Elizalde CR, Dieste P, Fernandez J, Fernadnez V, Zulueta-Santos C (2019) Hyperextension of the Fetal Neck. Obstet Gynecol Cases Rev 6:140.


© 2018 Elizalde CR, et al. This is an open-access article distributed under the terms of the Creative Commons Attribution License, which permits unrestricted use, distribution, and reproduction in any medium, provided the original author and source are credited.

CASE REPORT | OPEN ACCESSDOI: 10.23937/2377-9004/1410140

Hyperextension of the Fetal Neck

CR Elizalde1*, P Dieste2, J Fernandez3, V Fernadnez1 and C Zulueta-Santos4

1Department of Gynecology, Hospital Virgen del Camino, Spain

2Department of Obstetrics and Gynecology, Hospital Miguel Servet, Spain

3Department of Gynecology, Aberdeen Maternity Hospital, UK

4Department of Otorhinolaryngology, Clínica Universidad de Navarra, Spain



The purpose of this study was to review the current challenges that the diagnosis and clinical management of hyperextension of the fetal neck represent and to describe the clinical significance and differential diagnosis of this entity, detected by ultrasound prior to the onset of labour.

Materials and methods

A case of hyperextension the fetal neck is presented. The key points in the diagnosis and management of fetuses with these sonographic finding are reviewed. Hyperextension of the fetal neck is a sonographic finding amenable to prenatal ultrasound diagnosis. The initial finding is a hyperextension, referred to the persistence of the cervical spine in extreme extension, with an extension angle of at least 150 degrees persisting for the duration of the scan.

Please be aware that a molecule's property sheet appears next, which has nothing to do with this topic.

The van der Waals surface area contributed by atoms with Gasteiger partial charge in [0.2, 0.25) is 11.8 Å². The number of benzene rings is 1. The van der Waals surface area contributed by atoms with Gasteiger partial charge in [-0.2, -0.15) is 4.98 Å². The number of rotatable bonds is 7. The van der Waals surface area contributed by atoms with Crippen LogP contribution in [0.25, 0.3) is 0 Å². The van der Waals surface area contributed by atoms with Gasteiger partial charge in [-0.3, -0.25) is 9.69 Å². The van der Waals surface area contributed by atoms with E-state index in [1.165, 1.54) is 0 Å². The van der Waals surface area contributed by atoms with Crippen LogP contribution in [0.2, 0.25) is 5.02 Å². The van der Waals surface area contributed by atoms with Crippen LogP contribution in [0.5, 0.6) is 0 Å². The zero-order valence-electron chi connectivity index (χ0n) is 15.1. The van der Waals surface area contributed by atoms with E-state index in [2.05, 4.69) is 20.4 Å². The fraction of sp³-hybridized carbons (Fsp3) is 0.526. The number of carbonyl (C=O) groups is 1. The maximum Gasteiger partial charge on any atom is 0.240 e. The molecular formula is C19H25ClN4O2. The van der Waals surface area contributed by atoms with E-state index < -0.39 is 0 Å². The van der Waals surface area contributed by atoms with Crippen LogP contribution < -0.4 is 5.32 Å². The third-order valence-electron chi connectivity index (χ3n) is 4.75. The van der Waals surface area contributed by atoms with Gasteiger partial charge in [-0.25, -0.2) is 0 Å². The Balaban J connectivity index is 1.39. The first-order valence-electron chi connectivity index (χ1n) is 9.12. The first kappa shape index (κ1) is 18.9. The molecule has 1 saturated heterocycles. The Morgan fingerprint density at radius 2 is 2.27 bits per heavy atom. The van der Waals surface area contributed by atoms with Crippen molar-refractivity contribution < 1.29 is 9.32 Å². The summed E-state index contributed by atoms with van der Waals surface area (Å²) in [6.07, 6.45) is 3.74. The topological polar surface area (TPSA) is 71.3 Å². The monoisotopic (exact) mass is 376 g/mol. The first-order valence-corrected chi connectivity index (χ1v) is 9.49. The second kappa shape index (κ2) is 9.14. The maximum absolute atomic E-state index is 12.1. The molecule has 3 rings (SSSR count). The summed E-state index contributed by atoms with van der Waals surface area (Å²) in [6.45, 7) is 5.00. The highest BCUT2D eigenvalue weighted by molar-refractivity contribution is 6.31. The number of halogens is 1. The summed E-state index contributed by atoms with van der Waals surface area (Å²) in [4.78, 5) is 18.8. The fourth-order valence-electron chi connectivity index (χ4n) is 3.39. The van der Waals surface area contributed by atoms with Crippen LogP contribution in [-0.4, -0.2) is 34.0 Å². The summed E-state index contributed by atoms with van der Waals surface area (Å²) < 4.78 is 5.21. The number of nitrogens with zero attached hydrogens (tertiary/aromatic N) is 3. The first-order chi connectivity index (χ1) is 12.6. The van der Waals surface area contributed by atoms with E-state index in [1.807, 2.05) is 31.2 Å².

The patient was referred to a reference hospital where an intrauterine septum was described and confirmed in week 21, with a less marked fetal hyperextension. After birth the Neonatal Pediatric service had difficulty passing nasogastric tube and a loop at the level of the upper third of the esophagus was observed in the chest radiography. She was transferred to a reference hospital for suspected oesophageal atresia that was confirmed and treated with surgery. Long term outcome was favorable.


The identification of a fetus with HFN should prompt a detailed search for structural abnormalities, although these may not all be identifiable prior to delivery. After birth, an oesophageal atresia was confirmed and treated with surgery with a favorable long term outcome. Persistent HFN can be associated with normal outcome as in this case. Prenatal counseling should be offered in case of suspected diagnosis.